I would rather if FTDNA would just do all of this automatically for each clade, but if I have to I'll DIY if can know how to obtain those two figures in the formula for to 'Correct SNPS Number'

    If you can illuminate me on that I thank you.




    Last edited by Adam; 13th March 2019, 06:59 PM.

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  • bartarl260
    replied
    Originally posted by dna View Post
    @bartarl260Did you mean to say three mutated STRs, since you mentioned Y500 ?


    Mr. W.
    Both actually. I'm GD1 @y25, GD2 @Y37, and have another STR mismatch on Y500.

    I also have 3 private SNP mutations that I do not share with my father's Y700 test.

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  • dna
    replied
    Originally posted by Adam View Post
    [----] TMRCA between two persons who have both done the Big Y and are in the same terminal hg. [----]
    Are you asking about private SNPs ?

    Unlike STRs where all men (OK, most) have the same set of STRs just with different values, private SNPs of men at the end of one of the branches are very likely to be very rare, if not unique to those individuals. Consequently, there are seldom any good estimates for those particular private SNPs and only general rules (as outlined in the post by bartarl260) for SNPs and STRs can be applied.

    Originally posted by Adam View Post
    [----] I need a computer to look at the data and do the math for me. [----]
    Not all STR mutation rates were published. Some rates are probably proprietary to FTDNA. Beyond TiP (as above in the post by bartarl260), there is no data to crunch, yet. There might be something in the years to come, when STR mutations rates become available and it turns out that many SNPs can be found in multiple branches and it can be proven that they are good TMRC predictors.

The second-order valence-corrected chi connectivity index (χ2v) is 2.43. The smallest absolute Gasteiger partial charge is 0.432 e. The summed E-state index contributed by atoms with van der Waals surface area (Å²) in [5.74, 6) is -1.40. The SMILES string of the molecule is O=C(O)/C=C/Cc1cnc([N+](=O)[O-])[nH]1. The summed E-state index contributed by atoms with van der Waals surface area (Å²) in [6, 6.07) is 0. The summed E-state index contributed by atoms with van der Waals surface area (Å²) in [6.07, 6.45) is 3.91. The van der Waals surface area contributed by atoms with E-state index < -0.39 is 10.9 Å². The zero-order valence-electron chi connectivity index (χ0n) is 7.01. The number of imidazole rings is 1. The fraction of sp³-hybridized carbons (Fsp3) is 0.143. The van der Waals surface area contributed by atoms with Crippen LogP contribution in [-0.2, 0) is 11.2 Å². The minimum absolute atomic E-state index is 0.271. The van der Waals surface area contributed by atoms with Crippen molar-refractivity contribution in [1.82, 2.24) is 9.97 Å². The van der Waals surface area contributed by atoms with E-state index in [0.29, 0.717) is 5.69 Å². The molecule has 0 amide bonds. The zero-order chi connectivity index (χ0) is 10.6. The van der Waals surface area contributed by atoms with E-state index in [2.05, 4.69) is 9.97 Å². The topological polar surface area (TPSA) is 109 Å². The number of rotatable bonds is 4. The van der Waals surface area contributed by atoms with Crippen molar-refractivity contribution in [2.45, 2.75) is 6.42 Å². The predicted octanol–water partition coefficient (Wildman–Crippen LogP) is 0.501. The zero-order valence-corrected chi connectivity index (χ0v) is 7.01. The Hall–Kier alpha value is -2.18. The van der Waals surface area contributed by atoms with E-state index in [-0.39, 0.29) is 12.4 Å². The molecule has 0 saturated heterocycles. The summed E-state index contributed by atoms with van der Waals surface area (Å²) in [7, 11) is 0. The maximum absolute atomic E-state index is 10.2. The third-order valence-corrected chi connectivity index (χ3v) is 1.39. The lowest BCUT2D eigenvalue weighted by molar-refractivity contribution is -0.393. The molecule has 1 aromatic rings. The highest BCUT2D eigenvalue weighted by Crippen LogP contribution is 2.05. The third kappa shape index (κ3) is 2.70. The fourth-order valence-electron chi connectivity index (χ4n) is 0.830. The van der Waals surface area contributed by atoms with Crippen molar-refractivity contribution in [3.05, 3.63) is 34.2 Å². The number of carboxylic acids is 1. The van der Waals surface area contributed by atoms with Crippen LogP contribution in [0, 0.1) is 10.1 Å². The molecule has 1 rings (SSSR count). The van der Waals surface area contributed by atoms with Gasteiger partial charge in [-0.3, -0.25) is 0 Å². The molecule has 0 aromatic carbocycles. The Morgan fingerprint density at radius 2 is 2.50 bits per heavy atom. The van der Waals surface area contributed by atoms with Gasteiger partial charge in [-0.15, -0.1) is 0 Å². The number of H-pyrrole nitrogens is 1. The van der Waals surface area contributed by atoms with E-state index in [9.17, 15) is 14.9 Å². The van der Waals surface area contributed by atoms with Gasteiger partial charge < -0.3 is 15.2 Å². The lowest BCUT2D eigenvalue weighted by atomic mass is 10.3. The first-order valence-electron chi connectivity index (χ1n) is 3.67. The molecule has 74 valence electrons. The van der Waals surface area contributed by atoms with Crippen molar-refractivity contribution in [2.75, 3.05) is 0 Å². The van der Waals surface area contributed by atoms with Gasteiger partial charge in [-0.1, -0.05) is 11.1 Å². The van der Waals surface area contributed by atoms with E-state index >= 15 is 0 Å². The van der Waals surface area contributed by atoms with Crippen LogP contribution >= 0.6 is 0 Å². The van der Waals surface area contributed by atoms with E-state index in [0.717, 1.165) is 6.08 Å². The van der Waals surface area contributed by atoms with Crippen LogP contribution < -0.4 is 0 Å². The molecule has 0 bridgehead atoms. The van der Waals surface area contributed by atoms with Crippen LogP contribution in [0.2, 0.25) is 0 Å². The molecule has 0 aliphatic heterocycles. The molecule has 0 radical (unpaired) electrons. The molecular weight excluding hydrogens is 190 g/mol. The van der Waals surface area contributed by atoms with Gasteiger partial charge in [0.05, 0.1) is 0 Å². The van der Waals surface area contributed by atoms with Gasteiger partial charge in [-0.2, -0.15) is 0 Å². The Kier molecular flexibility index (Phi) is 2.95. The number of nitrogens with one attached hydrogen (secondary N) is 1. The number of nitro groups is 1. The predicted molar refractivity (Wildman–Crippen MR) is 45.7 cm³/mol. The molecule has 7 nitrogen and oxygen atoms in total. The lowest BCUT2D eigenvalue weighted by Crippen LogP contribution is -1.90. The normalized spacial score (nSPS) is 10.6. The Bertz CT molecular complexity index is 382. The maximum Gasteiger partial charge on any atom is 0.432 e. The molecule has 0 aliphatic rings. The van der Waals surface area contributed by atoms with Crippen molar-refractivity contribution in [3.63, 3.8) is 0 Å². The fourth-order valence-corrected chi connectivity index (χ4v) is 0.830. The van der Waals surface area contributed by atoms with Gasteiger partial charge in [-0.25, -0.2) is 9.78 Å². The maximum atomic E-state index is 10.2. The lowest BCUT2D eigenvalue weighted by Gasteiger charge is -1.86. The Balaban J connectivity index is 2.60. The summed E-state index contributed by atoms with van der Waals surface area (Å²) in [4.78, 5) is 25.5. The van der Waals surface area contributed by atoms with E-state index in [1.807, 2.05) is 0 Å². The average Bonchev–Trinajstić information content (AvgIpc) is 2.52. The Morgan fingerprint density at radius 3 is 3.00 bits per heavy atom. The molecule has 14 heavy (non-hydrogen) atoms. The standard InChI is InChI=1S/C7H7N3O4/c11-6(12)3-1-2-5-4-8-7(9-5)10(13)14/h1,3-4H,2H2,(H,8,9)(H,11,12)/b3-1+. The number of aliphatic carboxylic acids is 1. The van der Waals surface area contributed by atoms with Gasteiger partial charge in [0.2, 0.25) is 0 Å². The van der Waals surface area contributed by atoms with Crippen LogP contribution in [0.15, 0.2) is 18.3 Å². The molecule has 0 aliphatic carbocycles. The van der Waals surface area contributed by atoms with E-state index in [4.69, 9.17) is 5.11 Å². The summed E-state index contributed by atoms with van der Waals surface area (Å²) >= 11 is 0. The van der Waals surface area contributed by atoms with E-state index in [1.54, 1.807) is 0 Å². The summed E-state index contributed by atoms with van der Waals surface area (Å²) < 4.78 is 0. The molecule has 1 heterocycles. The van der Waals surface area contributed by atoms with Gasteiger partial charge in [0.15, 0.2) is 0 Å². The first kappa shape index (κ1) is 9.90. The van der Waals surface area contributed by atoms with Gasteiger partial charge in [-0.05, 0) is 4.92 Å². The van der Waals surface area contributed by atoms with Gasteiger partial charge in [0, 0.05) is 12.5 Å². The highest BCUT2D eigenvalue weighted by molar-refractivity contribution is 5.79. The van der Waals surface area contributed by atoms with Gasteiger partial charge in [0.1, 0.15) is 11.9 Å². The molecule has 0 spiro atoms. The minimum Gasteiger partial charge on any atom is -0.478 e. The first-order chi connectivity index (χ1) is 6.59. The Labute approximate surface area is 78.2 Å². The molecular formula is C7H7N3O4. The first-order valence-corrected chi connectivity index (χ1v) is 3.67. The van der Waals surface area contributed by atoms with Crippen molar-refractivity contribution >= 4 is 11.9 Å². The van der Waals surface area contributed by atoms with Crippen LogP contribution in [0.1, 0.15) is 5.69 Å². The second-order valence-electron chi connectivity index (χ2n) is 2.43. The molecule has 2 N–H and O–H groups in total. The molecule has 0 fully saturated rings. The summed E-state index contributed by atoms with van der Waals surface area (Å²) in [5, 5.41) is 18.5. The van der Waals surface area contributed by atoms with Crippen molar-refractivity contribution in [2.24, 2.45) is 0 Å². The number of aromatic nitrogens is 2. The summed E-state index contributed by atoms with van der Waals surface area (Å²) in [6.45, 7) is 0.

Mr. W.


    P.S.
    Output from TiP should be more complicated. In particular, it should indicate intervals. But quite likely that would be too complicated to many users.

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  • dna
    replied
    @bartarl260
    Originally posted by bartarl260 View Post
    [----]
    That said, cycling back to BigY, going to that "Do it yourself" option you don't like, in general, the long term average should be no more than 1 mutated SNP per generation. (although exceptions exist, on Y500, I have three mutated SNPs relative to my father) [----]
    Did you mean to say three mutated STRs, since you mentioned Y500 ?


    Mr. W.

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  • bartarl260
    replied
    BigY itself? No.

    Y-12 through Y-111? Yes. It's called the TiP report. Not particularly useful for Y-12 through Y-37 IMO, unless you get a 0% chance. Y-67 and Y-111 TiPs are likely to be more realistic in their predictions. Although those can be off the mark by more than a bit depending on various factors(like recent mutations, such as between myself and my father). If both people have tested Y111 and they don't match at that level, the odds of a "genealogical time-frame" common ancestor is going to be pretty bad even without running a TiP on them.

    That said, cycling back to BigY, going to that "Do it yourself" option you don't like, in general, the long term average should be no more than 1 mutated SNP per generation. (although exceptions exist, on Y500, I have three mutated SNPs relative to my father) From there, depending on how much you know about mutations or lack-thereof on that family line(because you're in a successful surname project... or not) you can extrapolate which lines mutated, and how often.

    In a "high mutation scenario" you could consider both lines are averaging 1 SNP mutation per generation, which means 1 for you, AND 1 for him. So a SNP difference of 6 could mean you have a common Great-grandfather. Or if your family line happens to be one of the more stable lines, it could end up the MRCA is 15+ generations back, because some lines have now been documented as being that stable.

    Until you, or somebody else, knows more about the specifics of what has been going on genetically within your own family (male) line, trying to predict proximity of a match to a specific ancestor by Y-DNA alone is like trying to use a toilet blindfolded while standing up. You know (generally) which direction to aim in, but not much more.